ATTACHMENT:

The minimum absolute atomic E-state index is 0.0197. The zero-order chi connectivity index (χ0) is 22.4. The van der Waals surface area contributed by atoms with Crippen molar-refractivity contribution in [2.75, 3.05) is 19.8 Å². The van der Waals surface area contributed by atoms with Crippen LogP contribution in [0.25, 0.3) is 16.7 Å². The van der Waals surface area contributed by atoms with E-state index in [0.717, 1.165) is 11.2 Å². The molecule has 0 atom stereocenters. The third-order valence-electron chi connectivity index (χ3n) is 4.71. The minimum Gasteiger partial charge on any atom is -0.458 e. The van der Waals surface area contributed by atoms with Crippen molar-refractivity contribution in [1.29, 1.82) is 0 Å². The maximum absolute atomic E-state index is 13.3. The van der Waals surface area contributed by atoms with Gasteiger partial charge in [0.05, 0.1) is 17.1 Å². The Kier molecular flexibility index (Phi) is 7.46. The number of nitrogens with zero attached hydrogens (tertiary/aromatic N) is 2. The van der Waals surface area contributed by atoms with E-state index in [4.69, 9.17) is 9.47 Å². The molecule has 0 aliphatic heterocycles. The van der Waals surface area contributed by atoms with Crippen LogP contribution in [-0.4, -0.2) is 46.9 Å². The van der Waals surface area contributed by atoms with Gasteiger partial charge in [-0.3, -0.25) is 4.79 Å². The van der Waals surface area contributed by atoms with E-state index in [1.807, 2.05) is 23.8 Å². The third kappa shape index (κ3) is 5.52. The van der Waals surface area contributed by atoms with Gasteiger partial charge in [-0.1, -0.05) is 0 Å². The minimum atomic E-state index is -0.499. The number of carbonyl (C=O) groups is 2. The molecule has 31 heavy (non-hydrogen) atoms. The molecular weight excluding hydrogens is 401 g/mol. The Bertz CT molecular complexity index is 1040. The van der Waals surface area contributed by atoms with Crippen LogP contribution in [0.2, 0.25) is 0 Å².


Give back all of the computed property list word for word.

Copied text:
The minimum absolute atomic E-state index is 0.0197. The zero-order chi connectivity index (χ0) is 22.4. The van der Waals surface area contributed by atoms with Crippen molar-refractivity contribution in [2.75, 3.05) is 19.8 Å². The van der Waals surface area contributed by atoms with Crippen LogP contribution in [0.25, 0.3) is 16.7 Å². The van der Waals surface area contributed by atoms with E-state index in [0.717, 1.165) is 11.2 Å². The molecule has 0 atom stereocenters. The third-order valence-electron chi connectivity index (χ3n) is 4.71. The minimum Gasteiger partial charge on any atom is -0.458 e. The van der Waals surface area contributed by atoms with Crippen molar-refractivity contribution in [1.29, 1.82) is 0 Å². The maximum absolute atomic E-state index is 13.3. The van der Waals surface area contributed by atoms with Gasteiger partial charge in [0.05, 0.1) is 17.1 Å². The Kier molecular flexibility index (Phi) is 7.46. The number of nitrogens with zero attached hydrogens (tertiary/aromatic N) is 2. The van der Waals surface area contributed by atoms with E-state index in [4.69, 9.17) is 9.47 Å². The molecule has 0 aliphatic heterocycles. The van der Waals surface area contributed by atoms with Crippen LogP contribution in [-0.4, -0.2) is 46.9 Å². The van der Waals surface area contributed by atoms with Gasteiger partial charge in [-0.3, -0.25) is 4.79 Å². The van der Waals surface area contributed by atoms with E-state index in [1.807, 2.05) is 23.8 Å². The third kappa shape index (κ3) is 5.52. The van der Waals surface area contributed by atoms with Gasteiger partial charge in [-0.1, -0.05) is 0 Å². The minimum atomic E-state index is -0.499. The number of carbonyl (C=O) groups is 2. The molecule has 31 heavy (non-hydrogen) atoms. The molecular weight excluding hydrogens is 401 g/mol. The Bertz CT molecular complexity index is 1040. The van der Waals surface area contributed by atoms with Crippen LogP contribution in [0.2, 0.25) is 0 Å².